Monday, October 4, 2010
Happy, Happy, Happy!
I brought these two Red Kuri squash in last week to use as decoration. The big one weighs 6-1/2 pounds and the smaller weighs 3-1/2 pounds. Most of the squash out in the garden are close to or somewhere between these weights.
Yesterday I finally got up enough courage to bring another one in and cut it open to see if it had matured enough to be edible. I had just about convinced myself the squash weren't going to make it. But they DID, oh ye of little faith, Mama Pea!
I split it in half and . . . wow, it looked good! So I baked it to eat with our evening meal. Wow again. It was very, very good!
I am so happy that the hundred pounds of squash out there in the garden have ripened enough to be usable. (A hundred pounds?! If, on the the average, each squash weighs 5 pounds, and there are at least 25 of them . . . well, that makes a little more than 100 pounds, right?)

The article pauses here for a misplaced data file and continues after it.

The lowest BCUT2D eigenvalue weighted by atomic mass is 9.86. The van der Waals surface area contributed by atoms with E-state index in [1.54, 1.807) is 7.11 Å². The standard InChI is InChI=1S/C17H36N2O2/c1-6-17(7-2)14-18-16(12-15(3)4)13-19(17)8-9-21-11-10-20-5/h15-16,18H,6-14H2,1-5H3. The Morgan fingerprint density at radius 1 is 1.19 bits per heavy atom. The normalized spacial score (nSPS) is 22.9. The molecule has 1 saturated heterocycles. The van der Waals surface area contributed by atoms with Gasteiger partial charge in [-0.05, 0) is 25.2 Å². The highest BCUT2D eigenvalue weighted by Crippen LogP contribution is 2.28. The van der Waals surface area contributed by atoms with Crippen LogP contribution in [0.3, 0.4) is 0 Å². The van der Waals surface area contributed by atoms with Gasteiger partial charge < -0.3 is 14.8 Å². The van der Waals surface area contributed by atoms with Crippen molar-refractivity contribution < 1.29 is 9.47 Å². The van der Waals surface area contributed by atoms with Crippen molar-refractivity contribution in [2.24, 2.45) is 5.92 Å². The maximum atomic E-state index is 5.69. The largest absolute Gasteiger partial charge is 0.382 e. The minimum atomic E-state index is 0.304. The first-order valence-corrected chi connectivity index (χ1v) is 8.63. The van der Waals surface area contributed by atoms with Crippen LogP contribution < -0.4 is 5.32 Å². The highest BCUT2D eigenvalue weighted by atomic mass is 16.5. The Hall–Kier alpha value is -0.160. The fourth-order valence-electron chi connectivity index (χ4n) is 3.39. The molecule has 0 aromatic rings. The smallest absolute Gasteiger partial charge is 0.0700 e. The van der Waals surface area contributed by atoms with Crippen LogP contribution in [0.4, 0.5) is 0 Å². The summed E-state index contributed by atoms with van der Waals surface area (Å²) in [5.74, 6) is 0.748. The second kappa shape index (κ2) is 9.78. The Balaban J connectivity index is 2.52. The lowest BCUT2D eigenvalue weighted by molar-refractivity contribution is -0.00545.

So what the heck am I going to DO with 100+ pounds of squash? I'm going to give away as many as I can before people start running in the opposite direction when they see me. I've been thinking I'd also like to cook and freeze some to use in recipes where I'd normally use pumpkin. But just how would the squash be as a pumpkin substitute?
I had 2 cups of cooked squash left from the one we ate yesterday. So today I made a pumpkin pie with the squash leftovers.
This is the pie ready to go into the oven. Umm, looks a little light in color, doesn't it?
Just out of the oven and looking a little darker . . . but also like it wants to essplode! What's with this?
As the pie cooled, it began to look more like a pumpkin pie.
We sampled it for dessert tonight. The texture was not quite as smooth as pumpkin (I'm not sure why) and although the flavor was a smidge different than pumpkin, it was actually very tasty and I wonder if a person would be able to detect the difference between this squash pie and one made with pumpkin.
Bottom line, I've decided I will put up a quantity of the squash to use in place of canned pumpkin this winter.
And I am so, so happy the Red Kuris will be used for food rather than as funny-shaped pumpkin decorations!